Sunday 22 April 2012

Counting Out

Children learn to count, usually by hearing the numbers over and over again. They practise reciting the numbers in order and they listen to parents and teachers counting things, so they gradually learn and remember the order number. However, once a child is able to recite numbers in the correct order they need to be able to apply this to counting out objects. In the early foundation stage this is something which your child will focus on.

At a recent parent consultation Garden Boy's teacher was telling us that counting a row of objects is much easier for your child than counting a group of objects, randomly organised. It is also harder for a child to count out objects by moving the object location. For instance, a child who is asked to put 10 items into a bucket will find it harder to count the objects than a child who is asked to count 10 objects which are organised in a line on the floor.

Garden Boy can count up to well past 20, however I have noticed that when he counts items, he can find it hard to keep track of what he has already counted. He will count some things twice, or he will miss out an item. Practising as much as possible is the best way to improve counting skills. But, as with all maths, it is usually better if the child doesn't realise it is work, so here are some ideas for counting activities.

  • Ask your child to share out sweets. Instead of buying small packets, buy family size packets and when they have sweets ask them to count out a certain number. Change the number each time. If they are interested enough, ask them to count out 3 blue sweets, 5 red ones etc. Do the same with fruit. It will be harder for your child to count 10 grapes into a bowl if they have to pull them off the bunch as well as count them.
  • Be specific about quantities when they are helping you cook. For instance, get them to measure out 4 ounces of raisons with you but then tell them the recipe also needs 12 additional raisons which they can count out for you.
  • If you are packing for a holiday let your child help by counting out the correct number of socks and pants they need to take. Counting into a suitcase will make it harder for them, so when they think they have the right number, ask them to row up the pairs of socks and count them again to double check. They will find this easier and will probably be able to work out themselves if they have made a mistake. Basically, whenever there is an opportunity for them to count for a real reason they will be more willing. Garden Girl loves packing for picnics and holidays and will count things out for me because she wants to help. Garden Boy needs the humour of thinking he might have to go pantless for a day if he doesn't count them out properly. And often he will deliberately count one less so I joke about his bare bottom!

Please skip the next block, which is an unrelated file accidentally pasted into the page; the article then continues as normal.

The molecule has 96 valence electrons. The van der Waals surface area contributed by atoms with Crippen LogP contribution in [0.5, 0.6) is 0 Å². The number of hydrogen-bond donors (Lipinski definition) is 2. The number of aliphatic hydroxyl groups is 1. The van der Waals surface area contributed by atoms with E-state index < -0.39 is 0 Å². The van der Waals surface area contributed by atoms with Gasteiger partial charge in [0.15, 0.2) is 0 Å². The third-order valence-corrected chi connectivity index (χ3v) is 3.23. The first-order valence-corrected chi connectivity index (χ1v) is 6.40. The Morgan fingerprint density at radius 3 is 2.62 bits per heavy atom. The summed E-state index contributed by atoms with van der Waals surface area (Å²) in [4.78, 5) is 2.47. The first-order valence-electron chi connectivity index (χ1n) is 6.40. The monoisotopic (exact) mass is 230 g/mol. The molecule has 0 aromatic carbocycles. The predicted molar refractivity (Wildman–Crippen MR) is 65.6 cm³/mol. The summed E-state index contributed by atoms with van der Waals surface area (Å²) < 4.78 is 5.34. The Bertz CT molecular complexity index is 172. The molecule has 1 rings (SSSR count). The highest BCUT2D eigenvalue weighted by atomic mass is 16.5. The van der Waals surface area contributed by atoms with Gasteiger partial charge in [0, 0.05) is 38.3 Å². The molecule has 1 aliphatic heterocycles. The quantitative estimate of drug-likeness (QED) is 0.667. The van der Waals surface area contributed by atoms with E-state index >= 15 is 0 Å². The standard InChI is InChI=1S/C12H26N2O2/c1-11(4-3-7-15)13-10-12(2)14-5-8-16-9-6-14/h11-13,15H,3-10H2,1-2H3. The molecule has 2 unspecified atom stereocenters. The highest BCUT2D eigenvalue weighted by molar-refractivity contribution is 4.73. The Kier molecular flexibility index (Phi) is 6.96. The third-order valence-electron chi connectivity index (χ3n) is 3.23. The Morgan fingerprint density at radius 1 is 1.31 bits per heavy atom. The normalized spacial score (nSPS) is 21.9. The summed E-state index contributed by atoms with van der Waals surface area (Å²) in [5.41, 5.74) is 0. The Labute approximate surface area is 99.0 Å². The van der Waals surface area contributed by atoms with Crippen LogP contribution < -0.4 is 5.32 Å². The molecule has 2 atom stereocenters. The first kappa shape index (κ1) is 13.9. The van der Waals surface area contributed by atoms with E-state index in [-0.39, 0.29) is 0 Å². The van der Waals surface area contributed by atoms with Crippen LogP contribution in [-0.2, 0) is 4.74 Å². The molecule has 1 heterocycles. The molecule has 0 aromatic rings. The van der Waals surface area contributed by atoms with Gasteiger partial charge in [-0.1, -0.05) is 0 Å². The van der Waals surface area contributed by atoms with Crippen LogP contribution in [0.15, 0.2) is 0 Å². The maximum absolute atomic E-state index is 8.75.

• When you are reading with your child look at the pictures and count things in them. How many times does a particular cat appear in a book? How many flowers are there on the page? There are also some excellent counting books available. We love, 'Counting Colours'. 
  • Play 'Counting Catch'. Count every throw and then when someone drops the ball, start again and see if you can beat your score. Garden Girl loves trying to reach a higher number. We play 'Counting Football' with Garden Boy and we roll the ball, rather than throw it, with Garden Lass.
  • Play musical instruments and get your child to count how many times you bang the drum, blow the whistle etc. Get them to copy you. Make up songs using different instruments and see if they can remember when you switched instrument. Let them make up tunes for you to copy.
  • Have garden races where they first person to collect 5 stones and put them in a bucket wins, or when they are tidying up, make it a race. The first person to put 10 toys away gets a sticker. 
  • When your child is drawing pictures, ask them to put a certain number of petals on a flower, or a certain number of birds on the sky, or a certain number of spots on the alien.
There are so many opportunities for counting during play. The suggestions above are all good ways of getting your child to do 'hard' counting. The items they are counting are randomly displayed, need counting into something or require your child to be doing something else at the same time, such as throwing a ball or drawing. The more they do this kind of counting, the more skilled they will become.

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